Dark-Readers: Glossary of Terms for THE SUPERIORS!! (( Vote & En...: "Throughout the month of August, Dark Readers is representing THE SUPERIORS by LENA HILLBRAND as part of the August's BlowOut Hop held over a..."
Wednesday, August 10, 2011
My rating: 4 of 5 stars
I hadn't read any Stephen King for a while, so I forgot how awesome he is. It's wonderful (and wonderfully rare) to find a writer who can maintain suspense while creating such beautifully real characters. He never sacrifices character development for plot. Which is a good thing for readers like me, who can't really care what happens at all if I don't care who it's happening to.
I know people who can't read King because of his descriptions and development, people who think he's too slow to get to 'the good stuff.' Personally, I wish a lot more writers would take his lead and stop shoving 'the good stuff' down our throats from the first sentence to the last. Stephen King writes whole, complete novels. They have real, fully developed characters as well as action, and if he sacrifices some fast-paced action to make the characters real, it only adds depth to the story. Too many of the fantasy and suspense novels I’ve read have pretty much nothing going for the characters. They are flat, Barbie-and-Ken cutouts from magazines, with only physical description and no development past what they look like. If that’s what you’re looking for, King isyou’re your ‘cup of tea.’ His novels rarely have sequels. He says all he needs to say in one book, and it's plenty, and the endings of his books are, well, endings. Not teases for a following book. They are final, wrapped, complete. And usually good, although I didn't really care for the ending of this one.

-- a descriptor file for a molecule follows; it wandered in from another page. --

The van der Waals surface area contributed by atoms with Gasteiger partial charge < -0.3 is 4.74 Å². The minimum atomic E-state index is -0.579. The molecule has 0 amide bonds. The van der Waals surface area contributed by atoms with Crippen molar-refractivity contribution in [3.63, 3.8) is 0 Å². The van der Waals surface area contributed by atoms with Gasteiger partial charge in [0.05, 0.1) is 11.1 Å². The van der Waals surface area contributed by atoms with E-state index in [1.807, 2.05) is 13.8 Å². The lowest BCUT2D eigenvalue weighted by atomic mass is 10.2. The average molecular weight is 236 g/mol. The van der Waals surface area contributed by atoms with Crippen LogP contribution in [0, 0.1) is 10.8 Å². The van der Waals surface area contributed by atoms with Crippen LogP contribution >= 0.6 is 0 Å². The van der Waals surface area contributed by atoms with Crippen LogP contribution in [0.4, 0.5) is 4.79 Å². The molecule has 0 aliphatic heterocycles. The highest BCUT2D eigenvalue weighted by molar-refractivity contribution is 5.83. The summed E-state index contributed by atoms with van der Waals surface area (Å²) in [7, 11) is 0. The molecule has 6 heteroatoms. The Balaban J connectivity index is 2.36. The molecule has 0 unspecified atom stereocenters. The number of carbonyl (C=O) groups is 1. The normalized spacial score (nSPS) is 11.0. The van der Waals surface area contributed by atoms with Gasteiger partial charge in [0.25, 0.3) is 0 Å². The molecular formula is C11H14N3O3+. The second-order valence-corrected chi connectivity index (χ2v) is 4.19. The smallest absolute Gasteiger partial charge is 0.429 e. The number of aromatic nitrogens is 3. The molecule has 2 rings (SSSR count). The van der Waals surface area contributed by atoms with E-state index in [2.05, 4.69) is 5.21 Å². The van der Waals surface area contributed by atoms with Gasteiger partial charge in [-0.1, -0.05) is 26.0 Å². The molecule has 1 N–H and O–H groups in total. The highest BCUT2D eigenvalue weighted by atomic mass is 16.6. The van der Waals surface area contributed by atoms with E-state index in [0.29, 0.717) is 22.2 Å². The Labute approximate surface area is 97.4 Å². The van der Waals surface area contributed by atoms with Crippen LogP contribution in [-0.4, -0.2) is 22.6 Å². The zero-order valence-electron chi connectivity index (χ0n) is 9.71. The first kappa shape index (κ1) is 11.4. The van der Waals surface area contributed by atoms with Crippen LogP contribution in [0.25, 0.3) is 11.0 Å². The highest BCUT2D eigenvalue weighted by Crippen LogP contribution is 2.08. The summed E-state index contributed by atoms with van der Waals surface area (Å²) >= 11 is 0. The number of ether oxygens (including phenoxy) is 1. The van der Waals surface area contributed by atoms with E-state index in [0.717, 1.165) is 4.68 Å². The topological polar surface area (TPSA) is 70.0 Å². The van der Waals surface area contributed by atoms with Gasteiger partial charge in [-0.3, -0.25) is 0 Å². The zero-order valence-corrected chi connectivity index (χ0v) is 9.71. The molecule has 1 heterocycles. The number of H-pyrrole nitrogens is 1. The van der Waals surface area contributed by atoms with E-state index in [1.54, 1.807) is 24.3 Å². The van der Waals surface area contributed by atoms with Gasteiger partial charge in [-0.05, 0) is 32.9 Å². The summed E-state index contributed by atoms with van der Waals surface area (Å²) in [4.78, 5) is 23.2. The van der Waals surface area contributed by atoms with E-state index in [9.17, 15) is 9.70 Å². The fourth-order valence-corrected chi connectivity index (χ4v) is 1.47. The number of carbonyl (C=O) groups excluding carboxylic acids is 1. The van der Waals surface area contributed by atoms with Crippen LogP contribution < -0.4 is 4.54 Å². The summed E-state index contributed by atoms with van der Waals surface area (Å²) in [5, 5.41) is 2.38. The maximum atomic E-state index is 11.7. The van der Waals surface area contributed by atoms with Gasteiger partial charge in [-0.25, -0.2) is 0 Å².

In this book, as in many of King's novels, the hero is a child. I have come to understand King's fascination with child characters in horror novels after reading a couple of his nonfiction books. Children are more innocent, and therefore more psychically receptive than adults. They haven't quite yet internalized the impossible, and therefore, they are usually (in King's novels) the ones who figure out what's going on, and usually the ones who try to do something about it, often with the help of a receptive adult father figure. And it's a good thing the protagonist in this novel has one, because we all know what kind of man his father is.